Bangladesh faces worst dengue outbreak ever recorded in the country

by time news

2023-12-02 18:47:48
A mosquito control operation, in Dhaka, October 12, 2023. FATIMA TUJ JOHORA / REUTERS

Dozens of feverish patients on drips are lying on beds, lined up one after the other, in a large room. Families at the bedside of their suffering loved one massage their arms and legs to try to relieve their aches. “I have been sick for more than ten days”Mehdi Hassan articulates with difficulty, Monday November 27, before going back to bed, struck down like the others by the dengue virus.

This tuk-tuk driver, from a village located around a hundred kilometers from Dhaka, was admitted two days ago to Mugda Medical College and Hospital, a public establishment in the Bangladeshi capital. There is no treatment for dengue fever and only the most serious cases require hospitalization. This virus, transmitted to humans by infected mosquitoes, causes high fevers, headaches, nausea, vomiting, but also intense muscle and joint pain and can even cause the death of the patient. .

Never before has Bangladesh experienced such an explosion of cases. Between January 1 and December 1, 2023, more than 310,000 people were infected with the virus and 1,628 died, according to official figures. This is the deadliest year since the first dengue outbreak recorded in the country in 2000. The current death toll is already more than five times higher than last year, when the country recorded 281 deaths linked to the virus.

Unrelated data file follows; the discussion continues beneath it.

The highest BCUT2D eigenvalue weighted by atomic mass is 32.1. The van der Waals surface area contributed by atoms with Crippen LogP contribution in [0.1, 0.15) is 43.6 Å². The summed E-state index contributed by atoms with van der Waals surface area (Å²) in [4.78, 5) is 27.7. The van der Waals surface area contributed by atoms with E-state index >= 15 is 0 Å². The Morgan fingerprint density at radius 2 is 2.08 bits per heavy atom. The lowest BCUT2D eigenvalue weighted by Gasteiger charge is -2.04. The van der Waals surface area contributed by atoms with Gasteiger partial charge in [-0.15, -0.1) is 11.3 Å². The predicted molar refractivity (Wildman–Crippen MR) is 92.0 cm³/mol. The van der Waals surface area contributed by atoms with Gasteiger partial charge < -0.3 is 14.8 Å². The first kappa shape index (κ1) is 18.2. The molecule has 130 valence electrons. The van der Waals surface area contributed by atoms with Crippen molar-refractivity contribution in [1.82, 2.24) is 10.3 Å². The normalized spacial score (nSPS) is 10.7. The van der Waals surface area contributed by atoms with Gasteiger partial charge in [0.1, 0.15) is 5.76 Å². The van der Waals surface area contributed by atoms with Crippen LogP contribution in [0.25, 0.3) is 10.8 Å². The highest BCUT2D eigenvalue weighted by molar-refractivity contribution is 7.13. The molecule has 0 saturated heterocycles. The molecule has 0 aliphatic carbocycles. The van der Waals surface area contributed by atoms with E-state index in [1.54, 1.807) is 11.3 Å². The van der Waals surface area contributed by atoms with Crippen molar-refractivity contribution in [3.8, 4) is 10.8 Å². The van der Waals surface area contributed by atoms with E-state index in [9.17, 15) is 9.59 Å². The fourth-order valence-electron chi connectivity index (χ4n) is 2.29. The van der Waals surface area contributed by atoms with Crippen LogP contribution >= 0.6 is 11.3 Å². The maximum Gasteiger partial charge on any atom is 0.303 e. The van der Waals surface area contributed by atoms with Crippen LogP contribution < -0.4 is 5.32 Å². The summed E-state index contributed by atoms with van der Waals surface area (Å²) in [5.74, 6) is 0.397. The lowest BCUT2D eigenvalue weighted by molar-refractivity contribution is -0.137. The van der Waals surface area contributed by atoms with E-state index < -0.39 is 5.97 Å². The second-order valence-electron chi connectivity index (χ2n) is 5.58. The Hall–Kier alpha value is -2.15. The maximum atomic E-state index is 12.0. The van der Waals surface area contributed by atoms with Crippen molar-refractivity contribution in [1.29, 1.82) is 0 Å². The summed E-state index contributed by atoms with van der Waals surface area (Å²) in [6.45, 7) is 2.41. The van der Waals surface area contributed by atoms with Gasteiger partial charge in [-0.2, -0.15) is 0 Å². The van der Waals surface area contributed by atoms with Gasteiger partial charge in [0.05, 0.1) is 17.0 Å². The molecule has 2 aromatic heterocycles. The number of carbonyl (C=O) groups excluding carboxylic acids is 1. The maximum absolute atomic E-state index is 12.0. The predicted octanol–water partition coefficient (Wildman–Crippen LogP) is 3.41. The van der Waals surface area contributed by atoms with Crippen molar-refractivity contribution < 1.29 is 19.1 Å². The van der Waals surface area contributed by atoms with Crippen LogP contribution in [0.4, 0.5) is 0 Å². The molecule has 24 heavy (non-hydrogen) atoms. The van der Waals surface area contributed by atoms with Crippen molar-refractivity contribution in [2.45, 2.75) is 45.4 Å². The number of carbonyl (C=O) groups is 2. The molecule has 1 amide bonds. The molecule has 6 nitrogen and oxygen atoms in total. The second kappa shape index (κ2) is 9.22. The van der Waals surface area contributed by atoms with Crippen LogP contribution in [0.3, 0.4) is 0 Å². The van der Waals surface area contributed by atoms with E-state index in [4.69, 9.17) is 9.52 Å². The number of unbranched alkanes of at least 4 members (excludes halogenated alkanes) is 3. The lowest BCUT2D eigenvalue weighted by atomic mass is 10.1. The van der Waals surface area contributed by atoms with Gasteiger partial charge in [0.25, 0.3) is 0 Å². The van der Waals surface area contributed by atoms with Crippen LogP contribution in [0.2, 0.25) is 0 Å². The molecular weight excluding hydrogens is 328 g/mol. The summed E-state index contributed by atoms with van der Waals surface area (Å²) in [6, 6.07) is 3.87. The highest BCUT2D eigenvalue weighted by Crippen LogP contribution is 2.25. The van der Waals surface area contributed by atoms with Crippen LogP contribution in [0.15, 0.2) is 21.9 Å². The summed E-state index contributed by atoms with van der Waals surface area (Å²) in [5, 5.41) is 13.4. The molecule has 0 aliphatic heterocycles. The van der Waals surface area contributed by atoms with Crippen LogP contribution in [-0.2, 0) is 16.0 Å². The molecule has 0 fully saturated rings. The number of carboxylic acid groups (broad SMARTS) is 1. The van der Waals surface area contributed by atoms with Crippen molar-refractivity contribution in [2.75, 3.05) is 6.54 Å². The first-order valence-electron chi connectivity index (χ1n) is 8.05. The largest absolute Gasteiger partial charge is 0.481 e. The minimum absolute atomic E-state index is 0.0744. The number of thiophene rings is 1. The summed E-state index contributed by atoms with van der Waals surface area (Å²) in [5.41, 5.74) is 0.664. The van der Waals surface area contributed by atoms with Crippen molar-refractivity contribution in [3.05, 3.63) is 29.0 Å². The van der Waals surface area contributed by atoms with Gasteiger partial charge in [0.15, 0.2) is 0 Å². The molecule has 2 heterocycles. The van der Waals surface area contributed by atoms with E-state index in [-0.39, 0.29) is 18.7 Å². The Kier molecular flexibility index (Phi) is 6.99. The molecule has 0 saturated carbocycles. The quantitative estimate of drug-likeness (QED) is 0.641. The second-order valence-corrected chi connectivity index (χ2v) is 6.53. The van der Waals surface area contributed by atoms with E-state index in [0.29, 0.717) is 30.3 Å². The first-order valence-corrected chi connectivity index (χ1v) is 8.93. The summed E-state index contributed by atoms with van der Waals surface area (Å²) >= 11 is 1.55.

“Many of them did not survive”

“This year, we are once again facing a real dengue epidemic even though the government has not officially declared it as such”says Manjur Ahmed Chowdhury, who heads the Center for Governance Studies, a think tank based in Bangladesh. “We also know that for every officially recorded case, twenty others are not, so we estimate that the figures are in reality twenty times higher”continues this entomologist.

“At the peak of the crisis, we were treating thousands of patients and it was difficult for us to ensure adequate follow-up, many of them did not survive”, confirms Madhuri Roy, specially detached from another establishment at the start of the monsoon season to take care of dengue cases in Mudga, with increasingly aging infrastructure and which seems to lack everything – including nursing staff. During the months of July and August, the influx of dengue patients was such that the 10th and 11th floors were requisitioned for them. Hospitals were on the verge of explosion. “The beds were full, patients were seated on the floor, even on the balconies and in front of the elevator entrances”remembers the doctor.

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